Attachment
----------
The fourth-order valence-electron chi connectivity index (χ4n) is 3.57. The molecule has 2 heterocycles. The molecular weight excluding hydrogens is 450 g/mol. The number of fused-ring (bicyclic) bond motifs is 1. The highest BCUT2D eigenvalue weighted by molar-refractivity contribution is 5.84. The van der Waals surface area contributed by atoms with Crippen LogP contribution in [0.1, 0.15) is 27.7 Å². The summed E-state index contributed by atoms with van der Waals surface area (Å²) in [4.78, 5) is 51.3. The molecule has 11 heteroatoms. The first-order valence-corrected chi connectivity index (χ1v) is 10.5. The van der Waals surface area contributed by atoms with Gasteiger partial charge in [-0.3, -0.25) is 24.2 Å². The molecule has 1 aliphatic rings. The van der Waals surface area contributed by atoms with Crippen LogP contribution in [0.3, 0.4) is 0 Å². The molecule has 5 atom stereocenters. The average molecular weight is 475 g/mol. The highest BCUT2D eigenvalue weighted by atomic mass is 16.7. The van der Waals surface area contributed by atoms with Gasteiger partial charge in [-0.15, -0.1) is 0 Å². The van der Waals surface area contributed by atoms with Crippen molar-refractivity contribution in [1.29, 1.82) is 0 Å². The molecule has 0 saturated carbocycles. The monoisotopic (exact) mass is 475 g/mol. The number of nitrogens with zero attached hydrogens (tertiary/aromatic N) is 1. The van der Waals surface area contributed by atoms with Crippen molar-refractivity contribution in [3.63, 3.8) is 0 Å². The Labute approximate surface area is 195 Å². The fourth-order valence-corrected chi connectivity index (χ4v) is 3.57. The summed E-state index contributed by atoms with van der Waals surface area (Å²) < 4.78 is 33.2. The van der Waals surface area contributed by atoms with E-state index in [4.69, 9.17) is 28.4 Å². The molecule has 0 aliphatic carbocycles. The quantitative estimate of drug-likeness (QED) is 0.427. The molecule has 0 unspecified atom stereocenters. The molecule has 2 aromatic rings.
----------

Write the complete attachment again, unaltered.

The fourth-order valence-electron chi connectivity index (χ4n) is 3.57. The molecule has 2 heterocycles. The molecular weight excluding hydrogens is 450 g/mol. The number of fused-ring (bicyclic) bond motifs is 1. The highest BCUT2D eigenvalue weighted by molar-refractivity contribution is 5.84. The van der Waals surface area contributed by atoms with Crippen LogP contribution in [0.1, 0.15) is 27.7 Å². The summed E-state index contributed by atoms with van der Waals surface area (Å²) in [4.78, 5) is 51.3. The molecule has 11 heteroatoms. The first-order valence-corrected chi connectivity index (χ1v) is 10.5. The van der Waals surface area contributed by atoms with Gasteiger partial charge in [-0.3, -0.25) is 24.2 Å². The molecule has 1 aliphatic rings. The van der Waals surface area contributed by atoms with Crippen LogP contribution in [0.3, 0.4) is 0 Å². The molecule has 5 atom stereocenters. The average molecular weight is 475 g/mol. The highest BCUT2D eigenvalue weighted by atomic mass is 16.7. The van der Waals surface area contributed by atoms with Gasteiger partial charge in [-0.15, -0.1) is 0 Å². The van der Waals surface area contributed by atoms with Crippen molar-refractivity contribution in [1.29, 1.82) is 0 Å². The molecule has 0 saturated carbocycles. The monoisotopic (exact) mass is 475 g/mol. The number of nitrogens with zero attached hydrogens (tertiary/aromatic N) is 1. The van der Waals surface area contributed by atoms with Crippen molar-refractivity contribution in [3.63, 3.8) is 0 Å². The Labute approximate surface area is 195 Å². The fourth-order valence-corrected chi connectivity index (χ4v) is 3.57. The summed E-state index contributed by atoms with van der Waals surface area (Å²) < 4.78 is 33.2. The van der Waals surface area contributed by atoms with E-state index in [4.69, 9.17) is 28.4 Å². The molecule has 0 aliphatic carbocycles. The quantitative estimate of drug-likeness (QED) is 0.427. The molecule has 0 unspecified atom stereocenters. The molecule has 2 aromatic rings.